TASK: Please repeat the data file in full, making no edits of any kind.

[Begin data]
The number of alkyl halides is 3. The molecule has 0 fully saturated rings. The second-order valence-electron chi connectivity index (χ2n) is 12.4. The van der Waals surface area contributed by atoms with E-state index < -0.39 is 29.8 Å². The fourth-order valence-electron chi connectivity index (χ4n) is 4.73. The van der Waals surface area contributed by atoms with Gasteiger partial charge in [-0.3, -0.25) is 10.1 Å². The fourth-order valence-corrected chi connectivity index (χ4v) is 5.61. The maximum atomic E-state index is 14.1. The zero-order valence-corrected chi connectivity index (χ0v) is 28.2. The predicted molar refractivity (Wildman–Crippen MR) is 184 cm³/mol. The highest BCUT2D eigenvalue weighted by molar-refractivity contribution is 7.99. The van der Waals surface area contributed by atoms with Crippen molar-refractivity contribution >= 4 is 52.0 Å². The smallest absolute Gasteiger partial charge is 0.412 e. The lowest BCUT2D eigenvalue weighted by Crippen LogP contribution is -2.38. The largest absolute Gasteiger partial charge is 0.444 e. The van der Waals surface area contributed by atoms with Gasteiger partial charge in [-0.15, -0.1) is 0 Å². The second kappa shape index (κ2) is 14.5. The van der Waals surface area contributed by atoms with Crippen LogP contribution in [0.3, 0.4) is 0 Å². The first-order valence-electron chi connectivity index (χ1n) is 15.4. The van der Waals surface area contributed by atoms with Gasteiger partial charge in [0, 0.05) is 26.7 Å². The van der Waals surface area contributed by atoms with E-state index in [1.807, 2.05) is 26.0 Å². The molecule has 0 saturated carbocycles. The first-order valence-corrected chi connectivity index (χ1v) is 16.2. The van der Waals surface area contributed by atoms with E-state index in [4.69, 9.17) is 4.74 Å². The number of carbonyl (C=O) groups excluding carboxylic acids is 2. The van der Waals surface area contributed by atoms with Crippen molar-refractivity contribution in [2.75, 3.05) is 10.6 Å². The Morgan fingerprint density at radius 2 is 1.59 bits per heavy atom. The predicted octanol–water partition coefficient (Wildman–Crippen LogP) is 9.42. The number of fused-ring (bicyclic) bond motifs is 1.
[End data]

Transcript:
The number of alkyl halides is 3. The molecule has 0 fully saturated rings. The second-order valence-electron chi connectivity index (χ2n) is 12.4. The van der Waals surface area contributed by atoms with E-state index < -0.39 is 29.8 Å². The fourth-order valence-electron chi connectivity index (χ4n) is 4.73. The van der Waals surface area contributed by atoms with Gasteiger partial charge in [-0.3, -0.25) is 10.1 Å². The fourth-order valence-corrected chi connectivity index (χ4v) is 5.61. The maximum atomic E-state index is 14.1. The zero-order valence-corrected chi connectivity index (χ0v) is 28.2. The predicted molar refractivity (Wildman–Crippen MR) is 184 cm³/mol. The highest BCUT2D eigenvalue weighted by molar-refractivity contribution is 7.99. The van der Waals surface area contributed by atoms with Crippen molar-refractivity contribution >= 4 is 52.0 Å². The smallest absolute Gasteiger partial charge is 0.412 e. The lowest BCUT2D eigenvalue weighted by Crippen LogP contribution is -2.38. The largest absolute Gasteiger partial charge is 0.444 e. The van der Waals surface area contributed by atoms with Gasteiger partial charge in [-0.15, -0.1) is 0 Å². The second kappa shape index (κ2) is 14.5. The van der Waals surface area contributed by atoms with Crippen LogP contribution in [0.3, 0.4) is 0 Å². The first-order valence-electron chi connectivity index (χ1n) is 15.4. The van der Waals surface area contributed by atoms with Gasteiger partial charge in [0, 0.05) is 26.7 Å². The van der Waals surface area contributed by atoms with E-state index in [1.807, 2.05) is 26.0 Å². The molecule has 0 saturated carbocycles. The first-order valence-corrected chi connectivity index (χ1v) is 16.2. The van der Waals surface area contributed by atoms with E-state index in [4.69, 9.17) is 4.74 Å². The number of carbonyl (C=O) groups excluding carboxylic acids is 2. The van der Waals surface area contributed by atoms with Crippen molar-refractivity contribution in [2.75, 3.05) is 10.6 Å². The Morgan fingerprint density at radius 2 is 1.59 bits per heavy atom. The predicted octanol–water partition coefficient (Wildman–Crippen LogP) is 9.42. The number of fused-ring (bicyclic) bond motifs is 1.